Five US men arrested in Pakistan on suspicion of plotting terror attacks had contacted someone linked to Al-Qaeda and were arrested just before a scheduled meeting, police said on Saturday.
The men have been questioned by the FBI and Pakistani officials, accused of seeking to engage in militant activities and trying travel to the northwest Taliban heartland, officials said on Friday.
The men arrested on Wednesday in Sargodha, about 180 kilometres (110 miles) south of Islamabad, are US citizens with origins in other countries, including two Pakistani-Americans, officials said.
"They had contacted one Saifullah, who has links with Al-Qaeda, and they were set to go to Mianwali town on the day they were arrested to see him," an official close to the investigations told AFP on condition of anonymity.
"Saifullah had asked them to come to Mianwali where one of his man would contact them and arrange a meeting at some unknown place," the official said.
"According to our investigations the group wanted to go to Waziristan via Mianwali to get terrorist training," he added.
Another investigation official confirmed the account.
Pakistani Interior Minister Rehman Malik said on Friday that the men would not be deported back to the United States unless they are cleared of any crimes by Pakistani police first.
Meanwhile, police shifted the detained men to the eastern city of Lahore, the capital of Punjab province, and formed a joint investigation team to probe them, Sargodha district police chief Usman Anwar told AFP.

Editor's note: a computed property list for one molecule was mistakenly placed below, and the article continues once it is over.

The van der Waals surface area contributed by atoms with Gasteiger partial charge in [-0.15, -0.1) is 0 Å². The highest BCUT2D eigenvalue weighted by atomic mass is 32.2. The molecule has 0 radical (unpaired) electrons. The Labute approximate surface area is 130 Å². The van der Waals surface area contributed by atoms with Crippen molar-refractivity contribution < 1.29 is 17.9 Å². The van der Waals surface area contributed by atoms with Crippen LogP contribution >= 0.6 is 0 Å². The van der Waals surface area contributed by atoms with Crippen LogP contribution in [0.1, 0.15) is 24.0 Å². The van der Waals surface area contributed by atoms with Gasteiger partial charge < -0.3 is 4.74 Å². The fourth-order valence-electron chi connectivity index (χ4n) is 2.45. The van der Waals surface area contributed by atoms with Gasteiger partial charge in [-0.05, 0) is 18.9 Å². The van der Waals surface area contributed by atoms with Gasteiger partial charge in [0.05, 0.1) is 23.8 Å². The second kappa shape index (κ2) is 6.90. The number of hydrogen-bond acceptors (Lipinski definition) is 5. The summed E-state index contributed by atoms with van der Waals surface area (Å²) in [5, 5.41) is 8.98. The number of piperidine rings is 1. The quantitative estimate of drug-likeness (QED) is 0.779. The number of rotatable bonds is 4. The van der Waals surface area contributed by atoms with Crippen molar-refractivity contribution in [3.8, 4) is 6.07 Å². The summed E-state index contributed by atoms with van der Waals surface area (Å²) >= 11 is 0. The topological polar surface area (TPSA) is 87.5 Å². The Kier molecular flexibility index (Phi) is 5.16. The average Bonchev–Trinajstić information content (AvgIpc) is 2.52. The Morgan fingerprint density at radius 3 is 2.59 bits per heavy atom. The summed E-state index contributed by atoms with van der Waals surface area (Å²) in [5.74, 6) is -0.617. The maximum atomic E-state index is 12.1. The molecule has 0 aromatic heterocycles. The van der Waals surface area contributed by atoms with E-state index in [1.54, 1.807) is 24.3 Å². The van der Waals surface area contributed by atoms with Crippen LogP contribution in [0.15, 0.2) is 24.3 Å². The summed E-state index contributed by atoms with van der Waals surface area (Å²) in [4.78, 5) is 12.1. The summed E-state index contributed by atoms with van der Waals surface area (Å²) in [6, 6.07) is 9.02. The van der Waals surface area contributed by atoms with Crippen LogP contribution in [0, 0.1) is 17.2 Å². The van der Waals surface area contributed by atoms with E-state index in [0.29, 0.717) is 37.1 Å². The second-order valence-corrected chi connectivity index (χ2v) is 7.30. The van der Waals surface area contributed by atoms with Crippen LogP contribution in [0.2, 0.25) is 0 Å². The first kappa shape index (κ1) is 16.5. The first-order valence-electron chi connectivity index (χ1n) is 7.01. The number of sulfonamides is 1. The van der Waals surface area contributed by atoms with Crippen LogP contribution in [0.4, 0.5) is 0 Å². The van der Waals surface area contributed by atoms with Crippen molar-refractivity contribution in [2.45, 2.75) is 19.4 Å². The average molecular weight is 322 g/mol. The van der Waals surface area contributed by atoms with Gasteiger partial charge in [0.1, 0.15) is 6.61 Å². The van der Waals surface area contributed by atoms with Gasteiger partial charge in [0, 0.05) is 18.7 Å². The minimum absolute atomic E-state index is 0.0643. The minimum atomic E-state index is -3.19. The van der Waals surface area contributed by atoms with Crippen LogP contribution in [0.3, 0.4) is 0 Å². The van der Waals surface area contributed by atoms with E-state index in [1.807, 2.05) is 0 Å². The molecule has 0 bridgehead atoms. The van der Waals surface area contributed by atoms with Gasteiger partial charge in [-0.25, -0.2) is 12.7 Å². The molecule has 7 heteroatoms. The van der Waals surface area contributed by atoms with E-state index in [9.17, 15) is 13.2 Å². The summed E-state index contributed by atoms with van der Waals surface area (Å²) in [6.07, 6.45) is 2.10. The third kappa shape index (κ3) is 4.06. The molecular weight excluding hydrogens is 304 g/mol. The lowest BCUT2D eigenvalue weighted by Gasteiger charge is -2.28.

"On the instructions of federal government, Punjab government formed a joint investigation team and handed over the suspects to it in Lahore," Anwar said.
"The detained men had contacted different militant outfits and they were planning to carry out big attacks," he added.
Sargodha police had registered a case against the men for conspiracy and plotting to carry out criminal activities, a local police official said.
ABC News said on Friday, citing a Pakistani police report, that the group used YouTube to praise and discuss strikes on US troops.
The 10-page interrogation report, obtained by ABC News and posted on its website, said one of the five men would regularly visit the video-sharing site to view footage of attacks on the US military.
Ahmed Abdullah Minni, 20, was registered on YouTube and regularly left comments on the videos praising their content, the report said.
He was contacted by an individual named only as "Saifullah" who the police report said initially communicated with Minni only through YouTube, it said.